if $\alpha \circ \varphi \in I_ m$ and $k(\alpha \circ \varphi ) = k(\alpha ) - 1$ then we use $(-1)^{k(\alpha )} d_{A, k(\alpha )}$ to the summand $A_{k(\alpha \circ \varphi )}\cdot (\alpha \circ \varphi )$ of $S(A_\bullet )_ m$.

It is an exercise (FIXME) to show that this is a simplicial complex; one has to use in particular that the compositions $d_{A, k} \circ d_{A, k - 1}$ are all zero.

Having verified this, the correct way to proceed with the proof would be to prove directly that $N$ and $S$ are quasi-inverse functors (FIXME). Instead we prove this by an indirect method using Eilenberg-Maclane objects and truncations. It is clear that $A_\bullet \mapsto S(A_\bullet )$ is an exact functor from chain complexes to simplicial objects. If $A_ i = 0$ for $i = 0, \ldots , n$ then $S(A_\bullet )_ i = 0$ for $i = 0, \ldots , n$. The objects $K(A, k)$, see Definition 14.22.3, are equal to $S(A[-k])$ where $A[-k]$ is the chain complex with $A$ in degree $k$ and zero elsewhere.

Moreover, for each integer $k$ we get a sub simplicial object $S_{\leq k}(A_\bullet )$ by considering only those $\alpha $ with $k(\alpha ) \leq k$. In fact this is nothing but $S(\sigma _{\leq k}A_\bullet )$, where $\sigma _{\leq k}A_\bullet $ is the “stupid” truncation of $A_\bullet $ at $k$ (which simply replaces $A_ i$ by $0$ for $i > k$). Also, by Lemma 14.21.10 we see that it is equal to $i_{k!}\text{sk}_ k S(A_\bullet )$. Clearly, the quotient $S_{\leq k}(A_\bullet )/S_{\leq k - 1}(A_\bullet ) = K(A_ k, k)$ and the quotient $S(A_\bullet )/S_{\leq k}(A_\bullet ) = S(A/\sigma _{\leq k}A_\bullet )$ is a simplicial object whose $i$th term is zero for $i = 0, \ldots , k$. Since $S_{\leq k - 1}(A_\bullet )$ is filtered with subquotients $K(A_ i, i)$, $i < k$ we see that $N(S_{\leq k - 1}(A_\bullet ))_ k = 0$ by exactness of the functor $N$, see Lemma 14.23.7. All in all we conclude that the maps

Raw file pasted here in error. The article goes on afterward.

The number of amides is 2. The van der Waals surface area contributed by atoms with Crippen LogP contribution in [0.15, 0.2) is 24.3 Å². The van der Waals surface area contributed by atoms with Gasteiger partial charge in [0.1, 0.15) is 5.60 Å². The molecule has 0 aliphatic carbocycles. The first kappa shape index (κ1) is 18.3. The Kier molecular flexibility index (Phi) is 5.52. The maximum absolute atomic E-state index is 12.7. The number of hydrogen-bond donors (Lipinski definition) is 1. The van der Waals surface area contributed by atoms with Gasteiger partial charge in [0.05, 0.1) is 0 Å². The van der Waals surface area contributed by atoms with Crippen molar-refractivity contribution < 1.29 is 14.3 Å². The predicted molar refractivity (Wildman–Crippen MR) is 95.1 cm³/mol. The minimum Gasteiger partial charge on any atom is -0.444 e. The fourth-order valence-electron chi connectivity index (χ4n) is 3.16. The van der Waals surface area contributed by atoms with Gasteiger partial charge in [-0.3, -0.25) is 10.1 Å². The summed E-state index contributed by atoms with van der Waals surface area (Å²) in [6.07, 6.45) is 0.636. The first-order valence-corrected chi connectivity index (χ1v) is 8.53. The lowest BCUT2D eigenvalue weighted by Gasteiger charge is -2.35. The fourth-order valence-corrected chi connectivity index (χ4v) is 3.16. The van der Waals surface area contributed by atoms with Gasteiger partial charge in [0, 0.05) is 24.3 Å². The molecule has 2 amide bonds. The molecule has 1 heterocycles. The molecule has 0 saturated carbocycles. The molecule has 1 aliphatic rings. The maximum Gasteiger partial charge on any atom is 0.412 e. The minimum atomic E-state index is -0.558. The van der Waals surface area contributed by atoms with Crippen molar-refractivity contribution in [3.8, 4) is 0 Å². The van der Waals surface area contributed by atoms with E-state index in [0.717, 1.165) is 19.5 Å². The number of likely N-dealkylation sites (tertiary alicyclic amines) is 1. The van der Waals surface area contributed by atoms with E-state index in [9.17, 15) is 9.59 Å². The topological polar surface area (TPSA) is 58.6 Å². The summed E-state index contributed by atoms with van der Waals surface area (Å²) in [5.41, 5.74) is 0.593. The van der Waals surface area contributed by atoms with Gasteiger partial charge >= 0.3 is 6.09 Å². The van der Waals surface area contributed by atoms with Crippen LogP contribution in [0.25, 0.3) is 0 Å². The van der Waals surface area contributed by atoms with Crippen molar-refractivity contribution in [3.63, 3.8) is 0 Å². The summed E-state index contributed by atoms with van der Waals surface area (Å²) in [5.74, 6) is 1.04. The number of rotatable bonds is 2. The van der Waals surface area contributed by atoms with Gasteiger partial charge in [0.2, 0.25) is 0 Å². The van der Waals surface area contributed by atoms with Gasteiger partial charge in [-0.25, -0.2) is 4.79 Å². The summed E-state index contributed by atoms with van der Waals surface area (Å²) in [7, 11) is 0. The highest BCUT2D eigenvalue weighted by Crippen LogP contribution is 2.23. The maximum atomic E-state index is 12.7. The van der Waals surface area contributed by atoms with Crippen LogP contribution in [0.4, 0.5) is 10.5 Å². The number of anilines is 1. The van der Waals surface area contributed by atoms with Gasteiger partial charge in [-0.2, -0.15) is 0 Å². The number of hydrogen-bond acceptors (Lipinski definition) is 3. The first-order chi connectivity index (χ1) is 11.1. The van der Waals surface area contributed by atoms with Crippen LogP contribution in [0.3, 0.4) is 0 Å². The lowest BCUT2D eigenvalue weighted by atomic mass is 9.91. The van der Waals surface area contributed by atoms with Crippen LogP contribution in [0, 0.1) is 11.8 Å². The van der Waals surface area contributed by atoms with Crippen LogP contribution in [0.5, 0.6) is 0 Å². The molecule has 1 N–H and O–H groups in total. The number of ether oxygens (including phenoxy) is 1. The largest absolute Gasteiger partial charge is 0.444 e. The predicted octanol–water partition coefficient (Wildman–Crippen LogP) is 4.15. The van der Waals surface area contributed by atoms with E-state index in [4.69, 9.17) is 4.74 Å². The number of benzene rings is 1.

are functorial isomorphisms.

It is actually easy to identify the map $A_ k \to N(S(A_\bullet ))_ k$. Note that there is a unique map $A_ k \to S(A_\bullet )_ k$ corresponding to the summand $\alpha = \text{id}_{[k]}$. Note that $\mathop{\mathrm{Im}}(\text{id}_{[k]} \circ \delta ^ k_ i)$ has cardinality $k - 1$ but does not have image $[k - 1]$ unless $i = k$. Hence $d^ k_ i$ kills the summand $A_ k \cdot \text{id}_{[k]}$ for $i = 0, \ldots , k - 1$. From the abstract computation of $N(S(A_\bullet ))_ k$ above we conclude that the summand $A_ k \cdot \text{id}_{[k]}$ is equal to $N(S(A_\bullet ))_ k$.